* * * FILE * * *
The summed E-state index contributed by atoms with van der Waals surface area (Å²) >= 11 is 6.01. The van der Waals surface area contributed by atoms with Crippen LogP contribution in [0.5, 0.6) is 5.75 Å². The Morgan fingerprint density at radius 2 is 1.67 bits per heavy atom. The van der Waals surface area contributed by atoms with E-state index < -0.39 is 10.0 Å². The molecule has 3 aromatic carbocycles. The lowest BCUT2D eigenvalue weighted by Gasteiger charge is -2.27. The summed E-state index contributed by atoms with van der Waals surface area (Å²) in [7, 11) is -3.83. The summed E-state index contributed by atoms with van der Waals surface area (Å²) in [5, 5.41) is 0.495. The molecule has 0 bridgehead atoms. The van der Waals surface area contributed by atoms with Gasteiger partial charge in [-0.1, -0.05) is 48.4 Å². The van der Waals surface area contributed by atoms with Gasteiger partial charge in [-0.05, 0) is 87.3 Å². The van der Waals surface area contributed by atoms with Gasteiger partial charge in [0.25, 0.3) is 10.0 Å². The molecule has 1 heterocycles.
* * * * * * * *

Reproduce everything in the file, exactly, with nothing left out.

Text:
The summed E-state index contributed by atoms with van der Waals surface area (Å²) >= 11 is 6.01. The van der Waals surface area contributed by atoms with Crippen LogP contribution in [0.5, 0.6) is 5.75 Å². The Morgan fingerprint density at radius 2 is 1.67 bits per heavy atom. The van der Waals surface area contributed by atoms with E-state index < -0.39 is 10.0 Å². The molecule has 3 aromatic carbocycles. The lowest BCUT2D eigenvalue weighted by Gasteiger charge is -2.27. The summed E-state index contributed by atoms with van der Waals surface area (Å²) in [7, 11) is -3.83. The summed E-state index contributed by atoms with van der Waals surface area (Å²) in [5, 5.41) is 0.495. The molecule has 0 bridgehead atoms. The van der Waals surface area contributed by atoms with Gasteiger partial charge in [-0.1, -0.05) is 48.4 Å². The van der Waals surface area contributed by atoms with Gasteiger partial charge in [-0.05, 0) is 87.3 Å². The van der Waals surface area contributed by atoms with Gasteiger partial charge in [0.25, 0.3) is 10.0 Å². The molecule has 1 heterocycles.